Viharati; 3 Definition(s)


Viharati means something in Hinduism, Sanskrit, Buddhism, Pali. If you want to know the exact meaning, history, etymology or English translation of this term then check out the descriptions on this page. Add your comment or reference to a book if you want to contribute to this summary article.

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Pali-English dictionary

Viharati in Pali glossary... « previous · [V] · next »

viharati : (vi + har + a) lives; abides; dwells; sojourns.

Source: BuddhaSasana: Concise Pali-English Dictionary

Viharati, (vi+harati) to stay, abide, dwell, sojourn (in a certain place); in general: to be, to live; applied: to behave, lead a life (as such explained with “iriyati” at Vism. 16). Synonyms are given at Vbh. 194 with iriyati, vattati, pāleti, yapeti, yāpeti, carati; cp. VbhA. 262. ‹-› See e.g. D. I, 251; Sn. 136, 301, 925; Pug. 68; DhsA. 168; DA. I, 70, 132; PvA. 22, 67, 78.—Special Forms: aor. 3rd sg. vihāsi Sn. p. 16; Pv. II, 960; Mhvs 5, 233; PvA. 54, 121; 3rd pl. vihiṃsu Th. 1, 925, & vihaṃsu A. II, 21; fut. viharissati A. III, 70; vihessati Th. 1, 257; vihissati Th. 2, 181; and vihāhisi J. I, 298 (doubtful reading!), where C. explains as “vijahissati, parihāyissati”; with phrase sukhaṃ vihāhisi cp. dukkhaṃ viharati at A. I, 95, and see also vihāhesi.—pp. not found. (Page 642)

Source: Sutta: The Pali Text Society's Pali-English Dictionary
Pali book cover
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Pali is the language of the Tipiṭaka, which is the sacred canon of Theravāda Buddhism and contains much of the Buddha’s speech. Closeley related to Sanskrit, both languages are used interchangeably between religions.

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Sanskrit-English dictionary

Viharati in Sanskrit glossary... « previous · [V] · next »

Viharati (विहरति).—rarely °te (perh. m.c.), (= Pali id.) lives, dwells, spends one's time, in very general sense: usually = Tibetan gnas (pa), e.g. Mvy 1478 ff.; sarve saddharma- guravo vyahārṣur (so read) viharanti ca, athāpi vihariṣ- yanti eṣa buddheṣu dharmatā Ud xxi.12, all (sc. Buddhas, past, present, and future) lived, live, and will live showing respect for the Good Law; this is the nature of Buddhas (= Pali Aṅguttaranikāya (Pali) ii.21.21—22, where the preceding prose makes the meaning clear; Chakravarti is unsatisfactory); Buddha- vihāreṇa viharan Mvy 354, living in the way of life of a B., = Tibetan saṅs rgyas kyi gnas pas gnas pa; something like this is probably meant by, vihārakuśalo dhīro tatra (viz. in the city of Ratanakholaka) viharate muniḥ Mv i.186.20 (verse), the wise Sage (Buddha) dwells there, knowing the right way (or the way appropriate to him, the Buddha's way) to live (Senart sees in vihāra-kuśalo a reference to the four brahma-vihāra, which I doubt; compare Bbh 90.8 s.v. vihāra 2); buddha-vihāreṇa vatādya Tathāgato viharati, jina-vi° sarvajñatā-vi° mahānāga-vihāreṇa vatādya Tathāgato viharati, atītānāgatapratyutpannān vā tathāgatān…sa- manusmarati Sukh 3.11 ff., the T. is dwelling in the Buddha- state etc.; divyehi vihārehi āniñjehi vihārehi sāntatyehi vihārehi buddho buddha-vihārehi…(etc.) tehi tehi vihārehi viharati Mv i.34.11—14,…(Buddha) dwells in (various) states (conditions or modes of life); similarly ii.419.10—15; tadāpy ahaṃ bhagavan yadbhūyastvenāne- naiva vihāreṇa viharāmi SP 60.8, even then, Lord, I mostly live in this same state (here, of mind); there follows a quota- tion of the speaker's thoughts; hence at least one Chin. translator renders I think, using the same character which elsewhere renders cintayati; Tibetan seems to render mchi ba (come, go, appear): rtag par nam mchi ba deḥi tshe bcom Idan ḥdas ḥdi ltar; Senart (p. xxiii) renders a similar phrase passe par les états d'esprit in Mv iii.225.10—14 ekapiṇḍapātreṇāhaṃ ānanda traimāsaṃ niṣīdiṣyaṃ puri- makānāṃ tathāgatānāṃ…vihārehi vihariṣyaṃ,…I will dwell in the states of being (mind ?) of the former Buddhas, which he then does; (Mañjuśrīḥ…) imaṃ dharmapar- yāyaṃ saṃprakāśayamānaḥ sukhasparśaṃ (v.l. sukhasaṃ- sparśaṃ) viharati SP 286.6,…dwells in a happy condition.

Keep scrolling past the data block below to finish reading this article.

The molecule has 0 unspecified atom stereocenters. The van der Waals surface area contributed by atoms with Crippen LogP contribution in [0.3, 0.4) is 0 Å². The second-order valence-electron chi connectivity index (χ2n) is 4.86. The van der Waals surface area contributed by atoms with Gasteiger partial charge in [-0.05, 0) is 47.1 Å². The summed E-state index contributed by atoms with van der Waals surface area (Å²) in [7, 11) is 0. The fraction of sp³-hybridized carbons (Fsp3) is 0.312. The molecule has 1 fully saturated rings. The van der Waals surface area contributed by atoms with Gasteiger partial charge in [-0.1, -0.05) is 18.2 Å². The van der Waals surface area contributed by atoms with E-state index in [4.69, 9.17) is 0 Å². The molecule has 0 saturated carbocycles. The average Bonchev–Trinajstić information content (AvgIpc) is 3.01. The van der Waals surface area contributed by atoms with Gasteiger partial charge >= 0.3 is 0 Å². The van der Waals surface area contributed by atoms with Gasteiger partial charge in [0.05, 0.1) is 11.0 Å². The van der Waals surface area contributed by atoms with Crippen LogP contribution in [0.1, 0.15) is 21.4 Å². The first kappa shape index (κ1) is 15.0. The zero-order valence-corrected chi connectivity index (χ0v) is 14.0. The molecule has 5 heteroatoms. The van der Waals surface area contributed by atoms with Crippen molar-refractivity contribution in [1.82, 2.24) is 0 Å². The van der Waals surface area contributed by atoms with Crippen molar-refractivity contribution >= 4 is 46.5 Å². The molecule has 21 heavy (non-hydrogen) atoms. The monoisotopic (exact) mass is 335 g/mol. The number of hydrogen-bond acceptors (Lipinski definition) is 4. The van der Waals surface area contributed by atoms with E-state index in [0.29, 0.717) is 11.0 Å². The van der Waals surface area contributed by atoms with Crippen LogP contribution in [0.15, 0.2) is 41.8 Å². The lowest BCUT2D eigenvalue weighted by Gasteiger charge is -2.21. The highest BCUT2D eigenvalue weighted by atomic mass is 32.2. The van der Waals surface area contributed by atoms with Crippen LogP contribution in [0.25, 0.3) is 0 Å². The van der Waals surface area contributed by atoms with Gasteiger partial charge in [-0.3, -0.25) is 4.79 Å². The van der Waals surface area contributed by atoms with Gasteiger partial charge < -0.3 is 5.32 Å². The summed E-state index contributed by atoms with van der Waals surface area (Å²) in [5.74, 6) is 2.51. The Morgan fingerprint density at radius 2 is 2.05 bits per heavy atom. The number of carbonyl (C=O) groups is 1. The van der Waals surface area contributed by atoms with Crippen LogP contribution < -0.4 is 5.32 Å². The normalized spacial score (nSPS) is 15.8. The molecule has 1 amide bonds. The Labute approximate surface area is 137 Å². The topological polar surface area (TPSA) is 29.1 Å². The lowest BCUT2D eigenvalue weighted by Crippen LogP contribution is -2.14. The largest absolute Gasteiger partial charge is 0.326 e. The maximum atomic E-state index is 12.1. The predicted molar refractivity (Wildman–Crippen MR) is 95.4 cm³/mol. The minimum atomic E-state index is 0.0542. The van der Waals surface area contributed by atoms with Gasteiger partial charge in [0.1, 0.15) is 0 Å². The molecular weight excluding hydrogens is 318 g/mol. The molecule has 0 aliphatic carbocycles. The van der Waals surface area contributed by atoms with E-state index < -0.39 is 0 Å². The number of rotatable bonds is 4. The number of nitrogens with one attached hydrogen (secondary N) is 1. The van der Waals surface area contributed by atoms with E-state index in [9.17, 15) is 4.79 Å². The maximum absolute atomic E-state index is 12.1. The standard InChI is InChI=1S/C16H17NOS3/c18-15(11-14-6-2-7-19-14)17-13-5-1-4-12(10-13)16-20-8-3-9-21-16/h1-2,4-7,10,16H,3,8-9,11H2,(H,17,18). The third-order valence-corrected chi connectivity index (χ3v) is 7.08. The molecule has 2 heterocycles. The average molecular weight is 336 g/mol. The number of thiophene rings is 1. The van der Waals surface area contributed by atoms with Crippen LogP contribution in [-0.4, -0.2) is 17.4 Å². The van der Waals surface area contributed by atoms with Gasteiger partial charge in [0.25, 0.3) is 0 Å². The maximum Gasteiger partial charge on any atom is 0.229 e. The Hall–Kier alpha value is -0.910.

Source: Cologne Digital Sanskrit Dictionaries: Edgerton Buddhist Hybrid Sanskrit Dictionary
context information

Sanskrit, also spelled संस्कृतम् (saṃskṛtam), is an ancient language of India commonly seen as the grandmother of the Indo-European language family. Closely allied with Prakrit and Pali, Sanskrit is more exhaustive in both grammar and terms and has the most extensive collection of literature in the world, greatly surpassing its sister-languages Greek and Latin.

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